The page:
What can I do about it?
- Practice good hand hygiene. Know how to don and doff PPE.
- Understand your institution’s protocol for identifying patients with potential COVID-19 and preserving or reusing PPE.
- Stay informed about the latest developments as the course of the outbreak progresses.
- Provide education and dispel misinformation about SARS-CoV-2 to your patient population and within your community.
- Consider joining emergency response teams or committees within your organization.
Helpful Resources & Links:
- CDC Coronavirus Disease 2019 (COVID-19) Information for Healthcare Professionals
- World Health Organization Rolling Updates on Coronavirus Disease (COVID-19)
- ACEP COVID-19 (Coronavirus) Clinical Alert
- American Medical Association COVID-19 Resource Center for Physicians
- Novel coronavirus 2019 (COVID-19): Emergence and implications for emergency care (JACEP Article)
- CDC. 2019 Novel Coronavirus (2019-nCoV) Situation Summary. Centers for Disease Control and Prevention. https://www.cdc.gov/coronavirus/2019-ncov/summary.html. Published February 11, 2020. Accessed February 18, 2020.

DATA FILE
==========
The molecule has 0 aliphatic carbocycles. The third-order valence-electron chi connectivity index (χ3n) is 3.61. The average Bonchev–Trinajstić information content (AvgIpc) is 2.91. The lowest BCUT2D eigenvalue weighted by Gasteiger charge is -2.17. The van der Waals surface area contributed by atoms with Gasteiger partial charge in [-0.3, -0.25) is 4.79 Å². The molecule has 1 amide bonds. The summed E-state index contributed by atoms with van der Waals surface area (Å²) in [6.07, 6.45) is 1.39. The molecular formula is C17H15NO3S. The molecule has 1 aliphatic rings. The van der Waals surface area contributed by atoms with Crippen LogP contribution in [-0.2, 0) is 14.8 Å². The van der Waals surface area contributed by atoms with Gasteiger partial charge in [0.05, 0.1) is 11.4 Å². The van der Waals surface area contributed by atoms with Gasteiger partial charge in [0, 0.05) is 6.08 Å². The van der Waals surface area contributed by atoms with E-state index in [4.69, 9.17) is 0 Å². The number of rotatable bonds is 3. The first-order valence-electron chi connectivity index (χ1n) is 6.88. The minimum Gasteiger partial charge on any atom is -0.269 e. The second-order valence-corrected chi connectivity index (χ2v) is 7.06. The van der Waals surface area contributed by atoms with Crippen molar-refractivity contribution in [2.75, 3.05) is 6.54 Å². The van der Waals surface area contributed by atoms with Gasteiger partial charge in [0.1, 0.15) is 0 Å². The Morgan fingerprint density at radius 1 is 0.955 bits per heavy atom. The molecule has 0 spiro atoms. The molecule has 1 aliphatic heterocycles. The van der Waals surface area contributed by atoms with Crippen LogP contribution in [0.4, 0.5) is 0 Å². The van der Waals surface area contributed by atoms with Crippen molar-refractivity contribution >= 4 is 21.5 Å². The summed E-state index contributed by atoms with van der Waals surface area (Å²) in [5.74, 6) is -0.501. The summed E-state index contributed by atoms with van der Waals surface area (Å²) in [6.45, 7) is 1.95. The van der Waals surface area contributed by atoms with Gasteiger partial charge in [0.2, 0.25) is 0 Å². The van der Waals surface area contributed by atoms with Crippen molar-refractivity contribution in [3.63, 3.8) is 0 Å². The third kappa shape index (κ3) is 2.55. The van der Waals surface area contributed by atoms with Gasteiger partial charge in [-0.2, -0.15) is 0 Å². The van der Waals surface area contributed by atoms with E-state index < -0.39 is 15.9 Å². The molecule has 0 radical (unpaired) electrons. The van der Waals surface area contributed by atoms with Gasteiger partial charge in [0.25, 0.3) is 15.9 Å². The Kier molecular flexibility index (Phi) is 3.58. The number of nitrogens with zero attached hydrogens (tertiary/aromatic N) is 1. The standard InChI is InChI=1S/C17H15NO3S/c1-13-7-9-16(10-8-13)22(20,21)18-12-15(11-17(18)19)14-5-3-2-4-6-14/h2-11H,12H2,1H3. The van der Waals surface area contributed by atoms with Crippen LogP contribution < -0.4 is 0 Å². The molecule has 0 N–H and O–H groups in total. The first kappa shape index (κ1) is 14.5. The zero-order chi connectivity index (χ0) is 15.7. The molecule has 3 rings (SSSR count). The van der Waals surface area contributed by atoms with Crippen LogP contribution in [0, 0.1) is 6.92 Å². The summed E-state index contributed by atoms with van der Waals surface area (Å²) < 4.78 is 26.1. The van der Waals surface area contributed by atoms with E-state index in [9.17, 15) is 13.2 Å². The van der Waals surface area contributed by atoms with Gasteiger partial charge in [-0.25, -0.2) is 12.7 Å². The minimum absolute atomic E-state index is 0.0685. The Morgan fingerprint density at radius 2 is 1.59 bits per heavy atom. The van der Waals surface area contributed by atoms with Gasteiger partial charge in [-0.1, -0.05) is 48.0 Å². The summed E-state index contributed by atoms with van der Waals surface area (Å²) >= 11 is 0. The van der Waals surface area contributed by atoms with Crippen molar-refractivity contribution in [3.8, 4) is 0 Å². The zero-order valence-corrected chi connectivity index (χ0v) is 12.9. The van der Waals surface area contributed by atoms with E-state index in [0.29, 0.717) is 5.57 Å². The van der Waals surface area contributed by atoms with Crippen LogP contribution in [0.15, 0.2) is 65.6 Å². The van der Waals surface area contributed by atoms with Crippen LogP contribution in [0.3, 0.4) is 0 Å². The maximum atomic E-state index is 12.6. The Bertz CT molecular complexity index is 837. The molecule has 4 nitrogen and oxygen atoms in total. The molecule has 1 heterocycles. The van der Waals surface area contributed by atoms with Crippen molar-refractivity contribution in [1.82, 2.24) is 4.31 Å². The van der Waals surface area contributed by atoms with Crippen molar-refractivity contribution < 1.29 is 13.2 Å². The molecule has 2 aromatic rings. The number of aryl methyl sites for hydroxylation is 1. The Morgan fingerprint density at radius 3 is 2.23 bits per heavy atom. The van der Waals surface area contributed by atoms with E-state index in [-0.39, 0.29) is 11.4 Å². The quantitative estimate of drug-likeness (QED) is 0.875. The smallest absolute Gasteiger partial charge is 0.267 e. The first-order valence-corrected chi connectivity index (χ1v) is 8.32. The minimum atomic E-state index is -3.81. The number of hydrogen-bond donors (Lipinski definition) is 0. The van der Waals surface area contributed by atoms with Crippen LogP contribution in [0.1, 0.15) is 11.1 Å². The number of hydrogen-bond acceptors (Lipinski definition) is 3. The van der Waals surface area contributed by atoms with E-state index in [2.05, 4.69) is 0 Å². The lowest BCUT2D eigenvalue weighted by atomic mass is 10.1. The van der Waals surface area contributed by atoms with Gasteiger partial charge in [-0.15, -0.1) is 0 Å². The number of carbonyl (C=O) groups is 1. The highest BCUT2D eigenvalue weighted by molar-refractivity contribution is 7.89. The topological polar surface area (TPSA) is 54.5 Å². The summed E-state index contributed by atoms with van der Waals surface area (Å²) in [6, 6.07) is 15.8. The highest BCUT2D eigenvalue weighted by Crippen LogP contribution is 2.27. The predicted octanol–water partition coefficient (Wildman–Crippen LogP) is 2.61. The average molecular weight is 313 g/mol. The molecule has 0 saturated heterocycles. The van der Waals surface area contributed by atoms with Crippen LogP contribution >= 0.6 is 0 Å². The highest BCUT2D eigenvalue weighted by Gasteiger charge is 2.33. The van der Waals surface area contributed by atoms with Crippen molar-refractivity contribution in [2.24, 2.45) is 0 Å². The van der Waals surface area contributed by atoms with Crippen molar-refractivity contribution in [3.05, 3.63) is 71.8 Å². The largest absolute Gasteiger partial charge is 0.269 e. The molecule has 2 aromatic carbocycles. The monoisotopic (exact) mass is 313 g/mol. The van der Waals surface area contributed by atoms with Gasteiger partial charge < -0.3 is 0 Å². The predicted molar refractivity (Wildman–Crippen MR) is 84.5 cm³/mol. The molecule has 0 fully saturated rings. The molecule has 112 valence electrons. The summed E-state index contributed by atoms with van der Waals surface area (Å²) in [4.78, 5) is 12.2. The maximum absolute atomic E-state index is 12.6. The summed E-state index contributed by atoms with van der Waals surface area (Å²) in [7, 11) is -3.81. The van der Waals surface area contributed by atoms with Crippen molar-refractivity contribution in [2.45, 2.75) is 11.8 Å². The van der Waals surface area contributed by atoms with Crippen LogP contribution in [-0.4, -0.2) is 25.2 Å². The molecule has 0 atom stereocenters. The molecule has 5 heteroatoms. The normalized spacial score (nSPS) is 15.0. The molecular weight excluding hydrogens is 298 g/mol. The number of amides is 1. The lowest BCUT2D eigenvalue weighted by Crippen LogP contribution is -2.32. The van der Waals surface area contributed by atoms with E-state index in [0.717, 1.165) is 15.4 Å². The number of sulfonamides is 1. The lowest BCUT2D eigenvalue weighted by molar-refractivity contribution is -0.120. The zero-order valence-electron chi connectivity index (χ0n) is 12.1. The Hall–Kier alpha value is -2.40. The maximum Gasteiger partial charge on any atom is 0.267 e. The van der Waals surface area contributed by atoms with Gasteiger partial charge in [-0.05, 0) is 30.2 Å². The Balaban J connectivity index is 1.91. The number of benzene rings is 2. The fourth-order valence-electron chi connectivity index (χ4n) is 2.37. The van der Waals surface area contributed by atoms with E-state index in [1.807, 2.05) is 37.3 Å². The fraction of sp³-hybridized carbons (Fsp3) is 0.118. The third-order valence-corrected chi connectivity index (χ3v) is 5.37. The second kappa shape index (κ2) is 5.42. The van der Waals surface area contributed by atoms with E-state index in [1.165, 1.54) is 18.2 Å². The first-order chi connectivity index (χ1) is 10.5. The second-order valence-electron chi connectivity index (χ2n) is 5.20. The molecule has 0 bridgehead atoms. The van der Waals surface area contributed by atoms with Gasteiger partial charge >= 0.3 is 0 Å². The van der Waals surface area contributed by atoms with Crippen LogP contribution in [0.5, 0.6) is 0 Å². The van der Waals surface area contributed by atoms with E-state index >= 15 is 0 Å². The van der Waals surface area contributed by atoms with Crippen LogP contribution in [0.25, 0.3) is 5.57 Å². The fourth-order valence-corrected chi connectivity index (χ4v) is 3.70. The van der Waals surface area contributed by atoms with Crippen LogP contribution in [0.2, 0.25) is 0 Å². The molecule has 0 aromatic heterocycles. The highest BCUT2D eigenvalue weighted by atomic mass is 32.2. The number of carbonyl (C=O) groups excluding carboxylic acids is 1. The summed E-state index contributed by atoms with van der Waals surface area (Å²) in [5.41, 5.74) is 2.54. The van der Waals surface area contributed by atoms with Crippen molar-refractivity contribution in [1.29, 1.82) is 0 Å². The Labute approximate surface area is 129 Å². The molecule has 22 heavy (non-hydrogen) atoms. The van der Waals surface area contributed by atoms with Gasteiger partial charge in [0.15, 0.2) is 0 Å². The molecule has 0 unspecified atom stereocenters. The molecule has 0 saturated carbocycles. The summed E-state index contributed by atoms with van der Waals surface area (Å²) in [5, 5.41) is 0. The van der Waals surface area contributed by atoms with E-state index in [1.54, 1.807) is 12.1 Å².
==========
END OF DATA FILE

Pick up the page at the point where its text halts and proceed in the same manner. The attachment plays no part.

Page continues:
- CDC. Coronavirus Disease 2019 (COVID-19) Evaluating and Reporting Persons Under Investigation (PUI). Centers for Disease Control and Prevention. https://www.cdc.gov/coronavirus/2019-ncov/hcp/clinical-criteria.html. Published February 11, 2020. Accessed March 4, 2020.
- WHO. Coronavirus disease 2019 (COVID-19) Situation Report – 48. World Health Organization. https://www.who.int/docs/default-source/coronaviruse/situation-reports/20200308-sitrep-48-covid-19.pdf?sfvrsn=16f7ccef_4. Published March 8, 2020. Accessed March 9, 2020.
- CDC. Coronavirus Disease 2019 (COVID-19) in the U.S. Centers for Disease Control and Prevention. https://www.cdc.gov/coronavirus/2019-ncov/cases-in-us.html. Published February 11, 2020. Accessed March 4, 2020.
- Shortage of personal protective equipment endangering health workers worldwide. https://www.who.int/news-room/detail/03-03-2020-shortage-of-personal-protective-equipment-endangering-health-workers-worldwide. Accessed March 4, 2020.
- Congressional negotiators reach deal on roughly $8 billion emergency coronavirus spending – The Washington Post. https://www.washingtonpost.com/us-policy/2020/03/04/congress-coronavirus-emergency-spending/. Accessed March 4, 2020.
- Lowey NM. Text – H.R.6074 – 116th Congress (2019-2020): Coronavirus Preparedness and Response Supplemental Appropriations Act, 2020. https://www.congress.gov/bill/116th-congress/house-bill/6074/text. Published March 6, 2020. Accessed March 9, 2020.
- Congress must act to ensure telehealth can be used to combat the coronavirus. Modern Healthcare. https://www.modernhealthcare.com/opinion-editorial/congress-must-act-ensure-telehealth-can-be-used-combat-coronavirus. Published March 2, 2020. Accessed March 4, 2020.